WASHINGTON — A weeklong summit on the close-air support (CAS) mission did not lead to any major decisions about a next-generation replacement for the A-10, the head of Air Combat Command told reporters March 6.
However, the service will continue to look into options for what Gen. Hawk Carlisle referred to as an "A-X" system, including the possibility of choosing an existing plane like the Textron Scorpion jet to fill gaps in the "low-end" CAS realm.
"There wasn't anything definitive, other than we will continue to think about it and plan for it and see what that would look like," Carlisle said.
Carlisle first brought up the potential for a new, CAS specific follow-on to the A-10 last month at the Air Force Association's annual conference in Orlando, Florida.
The Air Force is attempting to retire the A-10 as a cost-saving measure, something that has launched vociferous opposition from both the CAS community and members of Congress. Part of the argument the service is trying to make is that the CAS mission will be performed more and more by the F-35 joint strike fighter.
Because the F-35 is still coming online, Carlisle indicated an A-X design is not coming anytime soon.
Asked whether an A-10 follow-on could come in the next decade, Carlisle said: "I don't know. There are other initiatives out there. I just don't think we're that far yet. I don't think we know."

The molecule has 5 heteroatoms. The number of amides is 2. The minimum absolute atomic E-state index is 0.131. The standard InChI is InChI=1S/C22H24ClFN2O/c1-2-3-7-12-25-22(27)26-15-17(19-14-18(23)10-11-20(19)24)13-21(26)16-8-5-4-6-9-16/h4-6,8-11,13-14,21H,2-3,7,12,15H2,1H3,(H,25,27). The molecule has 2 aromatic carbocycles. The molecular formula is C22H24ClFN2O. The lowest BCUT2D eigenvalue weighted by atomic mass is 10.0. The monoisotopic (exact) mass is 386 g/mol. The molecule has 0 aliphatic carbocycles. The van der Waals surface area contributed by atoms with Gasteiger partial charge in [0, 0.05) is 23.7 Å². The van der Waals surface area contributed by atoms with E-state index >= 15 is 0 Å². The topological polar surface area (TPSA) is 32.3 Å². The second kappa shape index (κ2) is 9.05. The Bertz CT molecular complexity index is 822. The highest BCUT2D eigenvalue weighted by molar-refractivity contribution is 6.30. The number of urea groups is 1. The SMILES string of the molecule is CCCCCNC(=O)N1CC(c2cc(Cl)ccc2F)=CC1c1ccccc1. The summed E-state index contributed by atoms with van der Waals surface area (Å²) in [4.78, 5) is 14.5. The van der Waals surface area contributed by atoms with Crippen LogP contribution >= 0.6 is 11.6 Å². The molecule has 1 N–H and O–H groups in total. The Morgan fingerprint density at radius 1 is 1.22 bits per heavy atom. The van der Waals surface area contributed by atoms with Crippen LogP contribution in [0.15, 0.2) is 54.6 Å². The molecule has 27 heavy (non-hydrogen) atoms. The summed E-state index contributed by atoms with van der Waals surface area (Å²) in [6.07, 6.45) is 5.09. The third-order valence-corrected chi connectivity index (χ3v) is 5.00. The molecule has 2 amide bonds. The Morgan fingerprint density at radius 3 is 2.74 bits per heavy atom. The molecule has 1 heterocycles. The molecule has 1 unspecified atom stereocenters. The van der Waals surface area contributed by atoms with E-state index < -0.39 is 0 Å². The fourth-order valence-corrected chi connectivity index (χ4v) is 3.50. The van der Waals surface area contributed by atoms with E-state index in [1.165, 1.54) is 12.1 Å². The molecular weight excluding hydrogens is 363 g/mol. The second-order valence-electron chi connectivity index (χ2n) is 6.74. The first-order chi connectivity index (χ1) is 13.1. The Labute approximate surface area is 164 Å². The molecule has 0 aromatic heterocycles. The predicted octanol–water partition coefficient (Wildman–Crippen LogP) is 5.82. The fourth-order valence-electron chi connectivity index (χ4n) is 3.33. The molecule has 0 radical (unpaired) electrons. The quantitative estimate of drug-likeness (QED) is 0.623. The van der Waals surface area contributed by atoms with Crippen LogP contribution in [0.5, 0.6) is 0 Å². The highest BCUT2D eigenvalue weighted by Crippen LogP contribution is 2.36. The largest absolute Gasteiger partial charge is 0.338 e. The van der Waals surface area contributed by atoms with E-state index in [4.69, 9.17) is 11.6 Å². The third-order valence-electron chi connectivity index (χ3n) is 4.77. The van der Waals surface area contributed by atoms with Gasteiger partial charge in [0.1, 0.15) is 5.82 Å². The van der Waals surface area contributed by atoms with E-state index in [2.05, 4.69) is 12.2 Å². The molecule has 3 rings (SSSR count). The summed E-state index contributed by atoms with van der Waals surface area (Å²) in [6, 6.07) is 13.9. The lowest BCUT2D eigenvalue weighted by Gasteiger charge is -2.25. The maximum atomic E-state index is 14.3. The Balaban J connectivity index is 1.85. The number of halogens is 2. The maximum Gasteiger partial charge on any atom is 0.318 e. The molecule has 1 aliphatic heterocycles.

And because the world environment is so fluid, he noted that designing a new system now could lead to future gaps.
"The F-35, as we are getting later models, will be the primary CAS platform in a very dangerous, highly contested environment, but we don't know what is going to happen next," Carlisle said. "We may need more capacity at the low end… there may be an inflection point where we have to get greater capacity at lower cost. So that may be the next platform."
One option would be to look at lower-end jets that are currently available on the market for CAS in lightly-contested environments, much like the A-10 has been operating in over Afghanistan and Iraq.
Asked about Textron's new Scorpion jet as a potential fill-in for that role, Carlisle replied: "It could. It could."
"That's not something that's outside the realm," he said. "It may be. We have gone out and looked at other platforms to see if they could meet the low-end CAS capacity at a reasonable cost-per-flying-hour, and we've looked at it and done some research. We're keeping our eyes open."
The Scorpion, unveiled in Sept. 2013, has drawn positive reviews from the aviation world, but has yet to land a launch customer. Textron officials have made no secret of a desire to land the US Air Force in some capacity, pushing hard to fill requirements for the Air National Guard and offering up a variation of the Scorpion jet for the T-X trainer competition.
Aaron Mehta was deputy editor and senior Pentagon correspondent for Defense News, covering policy, strategy and acquisition at the highest levels of the Defense Department and its international partners.